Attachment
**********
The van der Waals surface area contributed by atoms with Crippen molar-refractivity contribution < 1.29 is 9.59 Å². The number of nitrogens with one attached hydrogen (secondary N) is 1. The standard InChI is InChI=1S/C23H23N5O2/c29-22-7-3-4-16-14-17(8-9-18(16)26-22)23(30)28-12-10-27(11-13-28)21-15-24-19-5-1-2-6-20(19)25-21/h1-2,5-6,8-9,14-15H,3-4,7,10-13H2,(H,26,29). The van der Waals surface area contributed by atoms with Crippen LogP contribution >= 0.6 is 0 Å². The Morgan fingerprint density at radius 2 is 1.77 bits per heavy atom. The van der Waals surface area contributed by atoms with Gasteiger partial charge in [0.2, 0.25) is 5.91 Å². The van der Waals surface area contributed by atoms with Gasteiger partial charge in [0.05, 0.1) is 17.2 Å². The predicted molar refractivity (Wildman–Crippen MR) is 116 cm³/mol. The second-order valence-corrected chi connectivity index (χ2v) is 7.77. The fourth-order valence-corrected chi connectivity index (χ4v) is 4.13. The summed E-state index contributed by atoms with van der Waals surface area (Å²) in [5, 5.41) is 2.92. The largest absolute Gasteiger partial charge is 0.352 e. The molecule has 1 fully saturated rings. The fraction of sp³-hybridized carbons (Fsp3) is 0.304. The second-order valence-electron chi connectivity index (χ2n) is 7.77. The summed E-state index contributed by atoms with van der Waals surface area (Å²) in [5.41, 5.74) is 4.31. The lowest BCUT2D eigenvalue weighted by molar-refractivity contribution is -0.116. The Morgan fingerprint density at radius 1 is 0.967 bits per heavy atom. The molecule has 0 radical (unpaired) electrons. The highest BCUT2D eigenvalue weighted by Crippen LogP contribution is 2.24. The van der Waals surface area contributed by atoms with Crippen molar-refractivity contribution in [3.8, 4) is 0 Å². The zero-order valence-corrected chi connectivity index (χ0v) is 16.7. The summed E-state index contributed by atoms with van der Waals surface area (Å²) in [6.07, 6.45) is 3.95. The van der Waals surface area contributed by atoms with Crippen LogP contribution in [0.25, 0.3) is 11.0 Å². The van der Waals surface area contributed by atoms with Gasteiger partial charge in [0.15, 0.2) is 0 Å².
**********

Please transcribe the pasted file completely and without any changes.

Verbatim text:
The van der Waals surface area contributed by atoms with Crippen molar-refractivity contribution < 1.29 is 9.59 Å². The number of nitrogens with one attached hydrogen (secondary N) is 1. The standard InChI is InChI=1S/C23H23N5O2/c29-22-7-3-4-16-14-17(8-9-18(16)26-22)23(30)28-12-10-27(11-13-28)21-15-24-19-5-1-2-6-20(19)25-21/h1-2,5-6,8-9,14-15H,3-4,7,10-13H2,(H,26,29). The van der Waals surface area contributed by atoms with Crippen LogP contribution >= 0.6 is 0 Å². The Morgan fingerprint density at radius 2 is 1.77 bits per heavy atom. The van der Waals surface area contributed by atoms with Gasteiger partial charge in [0.2, 0.25) is 5.91 Å². The van der Waals surface area contributed by atoms with Gasteiger partial charge in [0.05, 0.1) is 17.2 Å². The predicted molar refractivity (Wildman–Crippen MR) is 116 cm³/mol. The second-order valence-corrected chi connectivity index (χ2v) is 7.77. The fourth-order valence-corrected chi connectivity index (χ4v) is 4.13. The summed E-state index contributed by atoms with van der Waals surface area (Å²) in [5, 5.41) is 2.92. The largest absolute Gasteiger partial charge is 0.352 e. The molecule has 1 fully saturated rings. The fraction of sp³-hybridized carbons (Fsp3) is 0.304. The second-order valence-electron chi connectivity index (χ2n) is 7.77. The summed E-state index contributed by atoms with van der Waals surface area (Å²) in [5.41, 5.74) is 4.31. The lowest BCUT2D eigenvalue weighted by molar-refractivity contribution is -0.116. The Morgan fingerprint density at radius 1 is 0.967 bits per heavy atom. The molecule has 0 radical (unpaired) electrons. The highest BCUT2D eigenvalue weighted by Crippen LogP contribution is 2.24. The van der Waals surface area contributed by atoms with Crippen molar-refractivity contribution in [3.8, 4) is 0 Å². The zero-order valence-corrected chi connectivity index (χ0v) is 16.7. The summed E-state index contributed by atoms with van der Waals surface area (Å²) in [6.07, 6.45) is 3.95. The van der Waals surface area contributed by atoms with Crippen LogP contribution in [0.25, 0.3) is 11.0 Å². The van der Waals surface area contributed by atoms with Gasteiger partial charge in [0.15, 0.2) is 0 Å².